Page 56 - British Inquiry into Loss of RMS Titanic Day 19 - 22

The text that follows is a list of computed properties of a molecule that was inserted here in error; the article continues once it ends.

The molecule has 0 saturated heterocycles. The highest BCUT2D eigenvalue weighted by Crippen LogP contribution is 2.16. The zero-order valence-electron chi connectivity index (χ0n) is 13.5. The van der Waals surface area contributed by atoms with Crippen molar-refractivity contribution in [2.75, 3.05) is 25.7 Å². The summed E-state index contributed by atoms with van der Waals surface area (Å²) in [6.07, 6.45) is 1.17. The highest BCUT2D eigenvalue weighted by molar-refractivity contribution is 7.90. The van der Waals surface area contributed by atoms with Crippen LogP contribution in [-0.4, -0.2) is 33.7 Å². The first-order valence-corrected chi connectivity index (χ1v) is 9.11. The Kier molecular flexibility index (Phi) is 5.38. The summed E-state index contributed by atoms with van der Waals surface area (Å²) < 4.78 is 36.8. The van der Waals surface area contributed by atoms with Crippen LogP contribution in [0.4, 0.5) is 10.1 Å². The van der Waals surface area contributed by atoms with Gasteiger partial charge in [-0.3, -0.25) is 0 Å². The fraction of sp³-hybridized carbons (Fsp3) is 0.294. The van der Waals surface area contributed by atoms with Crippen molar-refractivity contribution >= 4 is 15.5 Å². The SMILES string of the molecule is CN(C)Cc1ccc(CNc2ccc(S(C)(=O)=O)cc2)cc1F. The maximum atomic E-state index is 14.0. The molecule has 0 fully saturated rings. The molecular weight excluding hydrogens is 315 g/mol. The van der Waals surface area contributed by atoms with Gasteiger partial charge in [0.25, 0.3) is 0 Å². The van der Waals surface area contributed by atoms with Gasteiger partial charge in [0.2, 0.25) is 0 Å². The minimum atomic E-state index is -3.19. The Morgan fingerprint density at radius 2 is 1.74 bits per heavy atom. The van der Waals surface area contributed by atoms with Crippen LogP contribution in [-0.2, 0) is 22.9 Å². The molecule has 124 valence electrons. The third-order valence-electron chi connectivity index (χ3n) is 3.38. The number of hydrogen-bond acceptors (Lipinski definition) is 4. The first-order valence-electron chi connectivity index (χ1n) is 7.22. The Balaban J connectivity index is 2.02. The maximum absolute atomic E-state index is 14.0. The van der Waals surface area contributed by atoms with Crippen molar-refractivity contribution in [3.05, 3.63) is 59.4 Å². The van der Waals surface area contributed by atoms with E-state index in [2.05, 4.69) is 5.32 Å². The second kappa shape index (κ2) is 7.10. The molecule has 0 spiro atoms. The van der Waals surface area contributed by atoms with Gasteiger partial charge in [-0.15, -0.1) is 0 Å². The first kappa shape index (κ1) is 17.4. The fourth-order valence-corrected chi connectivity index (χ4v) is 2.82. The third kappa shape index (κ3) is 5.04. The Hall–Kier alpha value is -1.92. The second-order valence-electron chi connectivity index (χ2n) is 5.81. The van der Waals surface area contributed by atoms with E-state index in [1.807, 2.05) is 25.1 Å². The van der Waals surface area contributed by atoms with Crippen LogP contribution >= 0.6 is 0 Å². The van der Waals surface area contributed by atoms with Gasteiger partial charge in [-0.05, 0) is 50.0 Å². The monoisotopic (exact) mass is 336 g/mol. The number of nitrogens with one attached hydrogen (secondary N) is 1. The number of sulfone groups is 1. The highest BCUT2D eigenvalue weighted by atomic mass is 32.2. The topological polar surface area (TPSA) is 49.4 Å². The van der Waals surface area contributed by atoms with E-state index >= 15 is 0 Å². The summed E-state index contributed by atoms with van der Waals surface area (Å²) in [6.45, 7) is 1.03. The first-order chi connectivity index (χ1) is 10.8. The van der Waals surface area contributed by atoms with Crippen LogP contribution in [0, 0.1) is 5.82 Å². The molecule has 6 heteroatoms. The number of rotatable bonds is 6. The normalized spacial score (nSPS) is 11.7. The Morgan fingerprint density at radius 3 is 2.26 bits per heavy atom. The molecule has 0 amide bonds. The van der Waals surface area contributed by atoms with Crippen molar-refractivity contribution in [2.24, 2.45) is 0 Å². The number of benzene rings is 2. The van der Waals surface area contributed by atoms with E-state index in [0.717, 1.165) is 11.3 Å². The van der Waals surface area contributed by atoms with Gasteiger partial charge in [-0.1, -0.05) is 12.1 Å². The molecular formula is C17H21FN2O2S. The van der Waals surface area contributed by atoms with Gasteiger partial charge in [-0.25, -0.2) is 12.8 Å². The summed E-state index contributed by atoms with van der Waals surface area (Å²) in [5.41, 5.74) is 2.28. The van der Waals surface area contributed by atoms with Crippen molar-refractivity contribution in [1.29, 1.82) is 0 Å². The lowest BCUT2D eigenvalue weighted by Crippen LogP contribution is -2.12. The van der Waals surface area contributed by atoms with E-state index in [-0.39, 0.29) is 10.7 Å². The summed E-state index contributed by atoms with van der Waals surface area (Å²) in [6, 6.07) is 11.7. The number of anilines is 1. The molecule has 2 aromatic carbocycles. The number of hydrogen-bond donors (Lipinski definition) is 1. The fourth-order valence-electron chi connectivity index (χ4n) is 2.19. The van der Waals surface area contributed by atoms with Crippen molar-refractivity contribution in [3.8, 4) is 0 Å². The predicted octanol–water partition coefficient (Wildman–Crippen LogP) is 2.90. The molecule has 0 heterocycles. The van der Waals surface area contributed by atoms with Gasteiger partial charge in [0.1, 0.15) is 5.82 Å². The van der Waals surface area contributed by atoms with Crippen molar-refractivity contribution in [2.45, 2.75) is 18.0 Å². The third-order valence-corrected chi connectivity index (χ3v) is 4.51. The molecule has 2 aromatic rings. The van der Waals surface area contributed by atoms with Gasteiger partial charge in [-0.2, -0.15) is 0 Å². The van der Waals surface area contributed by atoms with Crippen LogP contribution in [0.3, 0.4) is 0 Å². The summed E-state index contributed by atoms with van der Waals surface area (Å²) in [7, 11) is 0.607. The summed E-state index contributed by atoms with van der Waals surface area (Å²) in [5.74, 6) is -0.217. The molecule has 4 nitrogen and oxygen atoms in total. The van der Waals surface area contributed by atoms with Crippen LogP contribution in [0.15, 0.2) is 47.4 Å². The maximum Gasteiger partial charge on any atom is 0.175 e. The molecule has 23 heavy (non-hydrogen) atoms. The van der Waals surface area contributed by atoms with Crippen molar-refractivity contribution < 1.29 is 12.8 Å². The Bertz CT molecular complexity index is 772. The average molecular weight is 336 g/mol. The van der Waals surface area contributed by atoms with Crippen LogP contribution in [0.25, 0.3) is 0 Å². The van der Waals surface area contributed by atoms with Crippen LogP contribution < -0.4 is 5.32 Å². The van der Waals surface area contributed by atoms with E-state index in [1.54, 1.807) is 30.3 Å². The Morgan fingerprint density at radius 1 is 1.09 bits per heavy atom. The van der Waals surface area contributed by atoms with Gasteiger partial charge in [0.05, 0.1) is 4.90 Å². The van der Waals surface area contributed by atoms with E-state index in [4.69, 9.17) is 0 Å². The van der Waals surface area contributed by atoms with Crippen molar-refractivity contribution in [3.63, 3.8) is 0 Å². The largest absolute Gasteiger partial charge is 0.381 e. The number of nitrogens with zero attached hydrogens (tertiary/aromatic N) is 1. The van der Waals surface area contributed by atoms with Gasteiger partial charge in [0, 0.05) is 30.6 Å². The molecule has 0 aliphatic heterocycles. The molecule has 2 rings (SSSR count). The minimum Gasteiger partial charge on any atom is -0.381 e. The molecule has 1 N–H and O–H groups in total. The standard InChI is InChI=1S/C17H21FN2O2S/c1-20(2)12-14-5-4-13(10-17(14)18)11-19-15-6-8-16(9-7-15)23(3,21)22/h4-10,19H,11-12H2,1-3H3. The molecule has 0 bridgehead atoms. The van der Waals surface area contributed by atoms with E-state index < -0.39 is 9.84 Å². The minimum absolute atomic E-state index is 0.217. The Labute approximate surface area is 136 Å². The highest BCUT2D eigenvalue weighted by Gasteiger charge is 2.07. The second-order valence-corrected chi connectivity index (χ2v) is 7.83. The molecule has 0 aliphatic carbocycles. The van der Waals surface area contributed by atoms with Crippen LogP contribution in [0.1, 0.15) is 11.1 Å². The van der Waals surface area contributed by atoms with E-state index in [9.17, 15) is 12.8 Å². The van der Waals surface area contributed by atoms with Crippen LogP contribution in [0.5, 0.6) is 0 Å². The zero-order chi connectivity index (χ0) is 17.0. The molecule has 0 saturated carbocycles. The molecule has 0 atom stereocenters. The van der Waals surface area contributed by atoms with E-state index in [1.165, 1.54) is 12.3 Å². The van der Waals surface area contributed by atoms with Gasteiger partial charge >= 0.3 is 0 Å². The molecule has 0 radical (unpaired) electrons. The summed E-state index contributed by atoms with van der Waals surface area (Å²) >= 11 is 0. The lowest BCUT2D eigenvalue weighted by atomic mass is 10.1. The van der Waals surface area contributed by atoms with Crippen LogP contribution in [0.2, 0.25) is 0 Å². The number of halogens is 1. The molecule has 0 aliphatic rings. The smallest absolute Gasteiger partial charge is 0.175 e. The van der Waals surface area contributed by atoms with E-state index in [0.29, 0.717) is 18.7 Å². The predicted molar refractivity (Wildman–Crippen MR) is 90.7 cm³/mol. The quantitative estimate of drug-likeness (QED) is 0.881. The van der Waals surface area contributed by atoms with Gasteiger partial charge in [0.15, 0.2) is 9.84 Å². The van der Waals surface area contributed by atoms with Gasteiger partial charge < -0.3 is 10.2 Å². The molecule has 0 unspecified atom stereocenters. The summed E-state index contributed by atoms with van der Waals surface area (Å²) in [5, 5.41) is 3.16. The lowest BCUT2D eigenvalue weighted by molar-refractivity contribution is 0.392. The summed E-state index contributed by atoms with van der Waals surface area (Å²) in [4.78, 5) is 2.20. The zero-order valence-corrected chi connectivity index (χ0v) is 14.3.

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to carry the same number of passengers as the “Titanic”? - She was a much earlier design. 20788. I daresay she was, but that involves, it seems to me, putting the passengers in the “Amerika” much closer together than you would have them in the “Titanic”? - It does my Lord. Perhaps I may explain that the number in the “Amerika” was largely made up of third class passengers, who take less space than the first class. 20789. Yes, I am sure they do not get as much accommodation as the first class passengers; but it comes to that, that the “Amerika,” being half the size, carried about the same number of passengers and crew? - Yes. 20790. Or passengers, at all events? - Yes; I have the figures, my Lord. 20791. Wait a moment. And that the boat accommodation was substantially the same? - Broadly speaking, yes. 20792. You will get me the particular figures? - Yes. 20793. I have no doubt you can do that. Were there lifeboats on the “Amerika,” carried on the poop? - My memory says that they were; I will verify that. 20794. The “Amerika,” of course, sails under the German flag? - She does, my Lord. 20795. Have you taken any pains to ascertain what the requirements of the German law as to lifeboats are? - In general terms, my Lord, they are very similar to the British. 20796. “Very similar” does not quite satisfy me? - I do not think the difference exceeds about 10 percent, or something of that sort. 20797. You mean to say the German requirements are 10 percent in excess? - For the very large ships; that is my impression. They are in excess, but not very much in excess. 20798. Can you tell me this? I shall no doubt get it later on, but I want now the information from you, if you can give it to me. Can you tell me whether there are specific requirements in Germany as to lifeboat accommodation in ships ranging, we will say, from 10,000 to 40,000 tons? - There are. 20799. In that respect the requirements differ from the requirements of the Board of Trade? - The British requirements say all above 10,000 tons. They class them all; they do not separate them. 20800. There are no specific requirements for steamers above 10,000 tons under the Board of Trade Rules? - Well, they are specific; they say they will only require the same as for ships of 10,000 tons. 20801. That is what I mean by not being specific. They say that a certain number of boats shall be provided for steamers of 10,000 tons, and then they say for all steamers above that it will be sufficient if the same number is carried? - That is the British Board of Trade. 20802. What I want to know is, whether the German requirements proceed step by step as the tonnage increases from 10,000 tons, and specify what boat accommodation is to be provided? - Yes, my Lord, they do. I do not remember the details of the steps, but there are steps. 20803. I daresay you do not remember at what point the German requirements stop? - I might be able to find out now. I think the Germans go up to 50,000 tons. 20804. What was the tonnage of the “Imperator”? - That is just about the tonnage of the “Imperator.” 20805. Then, if they intend to build ships bigger than the “Imperator,” and continue the policy which dictated the drawing up of those rules, they will have to extend them. I suppose that is so. It follows? - My impression of the German rules is that they would automatically extend them for a larger ship. 20806. But there is no provision in the requirements as at present drawn up for what one may call an automatic increase? - The words as far as I can follow them are these: It says for 50,000 and upwards a proportionately larger number. 20807. Have you the information there? - It was a privately printed copy from some of them.
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